Colombia Sans Carnaval

I was pretty down for the two days that I was in Cali. I had assumed that most towns in South America had some sort of Carnaval celebration but there is only one in the north of Colombia. I had tried to look it up, but as is usually the case with researching South America, there wasn’t much English information available online.

I regretted leaving Quito so soon as if I had stayed longer, I could have caught a good Carnaval. I also regret not spending more time in Ecuador in general. There are a lot of good places that I could have visited and I wish I had stayed for at least another fortnight to properly experience the country.

It really felt like most tourists had left for Rio or other well known Carnaval destinations. There were only five other people at my hostel. I didn’t do much in Cali; I went shopping for some boring things that I’ve needed for a while, it was only a few items but it took up nearly the whole day. I talked a little to the other people at the hostel but I wasn’t feeling very sociable. Mostly I sat in the courtyard and read.

I was a bit worried that I had reached the point where I’d had enough of travelling but fortunately it was only a bad mood that passed. My next hostel in Medellin was also nearly empty but this time, I sort of enjoyed it. I couldn’t stay in an empty hostel for too long but it was nice to not have to wait for the showers and computers and I liked the people staying there.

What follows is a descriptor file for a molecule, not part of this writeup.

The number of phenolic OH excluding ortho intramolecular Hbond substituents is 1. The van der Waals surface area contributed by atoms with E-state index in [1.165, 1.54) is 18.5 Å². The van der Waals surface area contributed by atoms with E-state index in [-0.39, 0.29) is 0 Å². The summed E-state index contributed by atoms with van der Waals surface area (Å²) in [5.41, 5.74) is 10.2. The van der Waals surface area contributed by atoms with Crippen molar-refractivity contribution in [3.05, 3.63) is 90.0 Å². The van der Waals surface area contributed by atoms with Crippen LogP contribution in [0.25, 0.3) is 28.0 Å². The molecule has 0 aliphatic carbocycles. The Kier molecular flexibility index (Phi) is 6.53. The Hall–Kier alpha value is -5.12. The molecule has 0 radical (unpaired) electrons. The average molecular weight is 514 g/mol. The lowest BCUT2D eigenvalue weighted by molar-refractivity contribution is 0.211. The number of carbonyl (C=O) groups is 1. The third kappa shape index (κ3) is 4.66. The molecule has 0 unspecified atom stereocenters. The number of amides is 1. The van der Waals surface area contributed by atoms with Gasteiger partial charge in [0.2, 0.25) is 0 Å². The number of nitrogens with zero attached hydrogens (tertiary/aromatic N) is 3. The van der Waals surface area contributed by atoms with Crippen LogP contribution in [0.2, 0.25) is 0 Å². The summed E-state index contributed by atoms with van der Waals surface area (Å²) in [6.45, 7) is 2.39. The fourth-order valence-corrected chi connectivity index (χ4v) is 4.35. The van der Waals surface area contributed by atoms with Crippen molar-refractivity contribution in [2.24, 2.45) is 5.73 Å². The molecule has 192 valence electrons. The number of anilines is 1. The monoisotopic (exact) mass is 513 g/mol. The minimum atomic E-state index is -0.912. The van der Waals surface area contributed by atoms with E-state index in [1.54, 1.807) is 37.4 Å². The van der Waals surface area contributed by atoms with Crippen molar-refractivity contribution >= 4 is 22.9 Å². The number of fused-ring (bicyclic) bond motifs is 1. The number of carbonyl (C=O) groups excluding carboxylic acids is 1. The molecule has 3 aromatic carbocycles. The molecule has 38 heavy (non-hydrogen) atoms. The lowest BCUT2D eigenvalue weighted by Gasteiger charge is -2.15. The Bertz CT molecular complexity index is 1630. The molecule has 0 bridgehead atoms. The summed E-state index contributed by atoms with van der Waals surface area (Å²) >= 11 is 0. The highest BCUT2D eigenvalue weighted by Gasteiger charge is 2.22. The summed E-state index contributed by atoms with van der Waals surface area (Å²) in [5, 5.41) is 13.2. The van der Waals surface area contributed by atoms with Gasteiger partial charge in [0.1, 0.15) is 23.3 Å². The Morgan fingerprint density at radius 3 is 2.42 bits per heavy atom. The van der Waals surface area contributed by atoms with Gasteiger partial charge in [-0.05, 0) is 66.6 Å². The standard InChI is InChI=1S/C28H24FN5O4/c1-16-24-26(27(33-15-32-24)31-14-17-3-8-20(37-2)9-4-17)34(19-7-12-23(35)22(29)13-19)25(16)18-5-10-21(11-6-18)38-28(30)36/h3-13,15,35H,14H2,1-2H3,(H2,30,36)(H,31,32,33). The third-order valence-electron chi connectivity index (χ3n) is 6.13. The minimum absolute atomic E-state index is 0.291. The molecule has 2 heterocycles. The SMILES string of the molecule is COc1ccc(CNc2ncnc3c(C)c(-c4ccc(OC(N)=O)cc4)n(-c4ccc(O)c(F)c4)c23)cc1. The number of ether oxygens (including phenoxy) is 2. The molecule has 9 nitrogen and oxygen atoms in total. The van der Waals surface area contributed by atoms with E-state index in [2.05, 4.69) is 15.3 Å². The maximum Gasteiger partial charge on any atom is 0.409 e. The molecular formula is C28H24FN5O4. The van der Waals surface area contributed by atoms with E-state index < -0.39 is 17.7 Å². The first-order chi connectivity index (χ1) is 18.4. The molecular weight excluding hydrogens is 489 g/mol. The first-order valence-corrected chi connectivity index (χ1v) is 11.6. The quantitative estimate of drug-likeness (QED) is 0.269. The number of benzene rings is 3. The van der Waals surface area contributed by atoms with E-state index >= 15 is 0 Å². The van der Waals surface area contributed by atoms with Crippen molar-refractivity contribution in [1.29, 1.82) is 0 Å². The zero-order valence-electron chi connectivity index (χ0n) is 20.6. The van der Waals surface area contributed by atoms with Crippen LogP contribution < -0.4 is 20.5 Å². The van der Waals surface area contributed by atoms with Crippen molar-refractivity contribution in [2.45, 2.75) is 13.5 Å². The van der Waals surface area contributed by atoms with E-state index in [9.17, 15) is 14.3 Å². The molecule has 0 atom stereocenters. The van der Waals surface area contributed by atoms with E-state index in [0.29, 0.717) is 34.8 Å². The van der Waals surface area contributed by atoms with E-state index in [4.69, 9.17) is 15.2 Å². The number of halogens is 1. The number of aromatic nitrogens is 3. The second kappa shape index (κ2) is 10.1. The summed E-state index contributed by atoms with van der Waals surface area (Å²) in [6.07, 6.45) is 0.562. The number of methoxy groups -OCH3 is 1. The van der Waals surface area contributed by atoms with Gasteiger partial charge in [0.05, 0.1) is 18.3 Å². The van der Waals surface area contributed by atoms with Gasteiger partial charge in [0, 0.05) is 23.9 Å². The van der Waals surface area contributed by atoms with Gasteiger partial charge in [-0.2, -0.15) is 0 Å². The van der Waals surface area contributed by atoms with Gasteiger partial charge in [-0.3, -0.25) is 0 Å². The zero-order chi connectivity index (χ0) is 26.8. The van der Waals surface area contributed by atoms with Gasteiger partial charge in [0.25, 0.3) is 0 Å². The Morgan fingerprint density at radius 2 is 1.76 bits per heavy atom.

Medellin is a really nice city and there is plenty to do. I went hiking in a national park, went on a Pablo Escobar tour, visited a little town called Guatape and went to an empty waterpark that we had to ourselves. I didn’t enjoy the Escobar tour, as the tour guide was pretty blase and couldn’t speak English so well, but everything else I did in Medellin was cool.

After five days, I decided to travel to Salento, which is a little town in the coffee growing region. This meant backtracking in the opposite direction but I’d heard positive things from people who had been there. There was an American girl in my dorm who was also planning on going so we went together. I hadn’t spoken to her much in Medellin as she was always hungover or asleep during the day,  but she was actually a pretty interesting person. She was travelling for an indefinite period of time and when I asked her if she had put her things in storage, she told me that in a bid to eschew materialism, she had gotten rid of everything she owned, aside from a few photo albums. I was pretty impressed; I probably couldn’t do it.

We were pretty limited in terms of what we could do in Salento. When we arrived on a Saturday, the only ATM in town was broken and we were told that it wouldn’t be fixed until the bank reopened on Tuesday. I found a stash of money I had forgotten about so I had just enough money to go on a plantation tour and go horse riding. It was kind of annoying having spend my money so carefully, but it was nice to spend time in a place that was so tranquil and close to nature.


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